Linda Dolloff, a former yoga instructor from Standish who beat her husband nearly to death with a softball bat in 2009, is asking the governor to commute the remainder of her 16-year prison sentence.

Linda Dolloff Maine Department of Corrections photo

Dolloff, now 58, was convicted of attempted murder, elevated aggravated assault and false public alarm for beating her husband, Jeffrey Dolloff, with his favorite softball bat on April 12, 2009, in their Standish home. After the assault, Dolloff shot herself in attempt to cover up the crime by making it look like they were both attacked by an intruder.

The case drew national attention and her trial helped build the reputations of the prosecutor, former Cumberland County District Attorney Stephanie Anderson, and Linda Dolloff’s colorful defense attorney, the late Daniel Lilley.

A petition for a commutation of the remainder of Dolloff’s prison sentence is now pending before Gov. Janet Mills. A hearing has been scheduled for April 9 in front of a clemency panel that advises the governor. Dolloff is asking to be let out of prison early, but has not asked for the suspension of the four years of probation that would follow her release, according to the attorney representing her in the clemency case.

Petitions for executive clemency – whether a pardon or a sentence commutation – go to the Maine Department of Corrections and then the Executive Clemency Board. That board decides whether to grant a public hearing on a petition. The governor receives a recommendation from the board and makes the final decision.

The governor’s office does not comment on anticipated or pending requests for executive clemency, officials said. Mills has pardoned five people since taking office, and it was not clear Thursday whether she has granted any commutations since taking office a year ago.

Petitioners seeking commutation of a sentence must have served at least half of their original sentence. Petitions from prisoners serving a life sentence are not heard by the board.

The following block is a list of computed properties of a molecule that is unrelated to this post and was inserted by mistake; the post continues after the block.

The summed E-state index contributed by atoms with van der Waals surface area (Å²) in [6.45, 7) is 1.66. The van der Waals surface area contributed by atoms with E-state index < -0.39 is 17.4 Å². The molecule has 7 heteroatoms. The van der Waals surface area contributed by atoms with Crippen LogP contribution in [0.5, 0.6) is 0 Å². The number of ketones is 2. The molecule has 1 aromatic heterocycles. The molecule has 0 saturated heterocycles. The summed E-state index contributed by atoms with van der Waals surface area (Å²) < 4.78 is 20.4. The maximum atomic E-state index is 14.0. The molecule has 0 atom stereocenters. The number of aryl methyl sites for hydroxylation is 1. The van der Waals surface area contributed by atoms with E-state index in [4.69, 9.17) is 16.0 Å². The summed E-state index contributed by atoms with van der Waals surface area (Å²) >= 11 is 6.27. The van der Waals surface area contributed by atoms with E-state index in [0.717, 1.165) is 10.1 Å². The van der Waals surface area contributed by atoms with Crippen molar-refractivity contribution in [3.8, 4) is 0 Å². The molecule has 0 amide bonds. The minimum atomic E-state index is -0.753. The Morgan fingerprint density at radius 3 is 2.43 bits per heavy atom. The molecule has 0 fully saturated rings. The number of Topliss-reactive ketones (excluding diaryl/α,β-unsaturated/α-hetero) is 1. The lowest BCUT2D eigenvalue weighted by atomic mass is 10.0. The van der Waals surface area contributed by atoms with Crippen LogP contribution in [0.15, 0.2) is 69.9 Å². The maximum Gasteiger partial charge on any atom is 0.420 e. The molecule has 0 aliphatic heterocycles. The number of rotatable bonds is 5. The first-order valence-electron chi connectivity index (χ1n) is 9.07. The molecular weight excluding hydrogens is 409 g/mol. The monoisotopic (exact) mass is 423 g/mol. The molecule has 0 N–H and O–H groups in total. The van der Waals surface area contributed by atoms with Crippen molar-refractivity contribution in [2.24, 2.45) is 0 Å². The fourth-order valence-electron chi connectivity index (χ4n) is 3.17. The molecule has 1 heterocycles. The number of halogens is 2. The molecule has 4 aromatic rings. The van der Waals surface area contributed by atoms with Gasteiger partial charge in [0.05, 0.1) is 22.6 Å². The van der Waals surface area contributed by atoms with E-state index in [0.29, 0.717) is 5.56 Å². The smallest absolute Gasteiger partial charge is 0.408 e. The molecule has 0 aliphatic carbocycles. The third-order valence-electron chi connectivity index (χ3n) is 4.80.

Linda Dolloff in court during her sentencing hearing in 2011. Press Herald file photo

Dolloff was sentenced in 2011 to 16 years. If the governor does not intervene, Dolloff could be released from prison as early as March 24, 2023, according to the Maine Department of Corrections.

Verne Paradie Jr., the attorney representing Dolloff, said his client has done “amazing” during her time in prison. She recently was transferred from the Maine Correctional Center in Windham to the women’s pre-release center and has had no disciplinary issues during her incarceration, he said.

“Linda, by all accounts, is not the typical inmate the prison is used to seeing,” Paradie said.

During her time in prison, Dolloff has taken classes, volunteered as an advocate for other women facing disciplinary action and has become a mentor for younger inmates, Paradie said. She also trained to be a recovery coach for people with substance abuse issues.

“She has glowing recommendation letters from people who work at the prison about her character and her influence on other younger women who are at the prison,” Paradie said. “Further prison time isn’t going to accomplish the objective of rehabilitating her further.

“She doesn’t present a risk to society. She really is prepared to be a good, contributing member of society.”

Jeffrey Dolloff testified against his wife during the trial, but did not attend her sentencing and did not speak publicly about it at the time. Neither Jeffrey Dolloff nor his family members could be reached Thursday to talk about the assault or the petition for a commuted sentence.

Before dawn on Easter morning in 2009, Linda Dolloff called police to say her husband had been attacked in their home by an intruder who then shot her in the abdomen. Jeffrey Dolloff suffered broken bones in his face and skull that left him unconscious and hospitalized for about a month. When he regained consciousness, he did not remember the assault.

The Dolloffs were getting a divorce and Jeffrey Dolloff had told his wife to move out of the home they built together while he brought another woman home to meet his family, according to testimony from the trial.

Linda Dolloff was arrested in June 2009 and convicted by a jury after a dramatic three-week trial. During the trial, she maintained her innocence. Among other out-of-state media attention, the ABC show “20/20”aired an episode about the case after Dolloff’s conviction.

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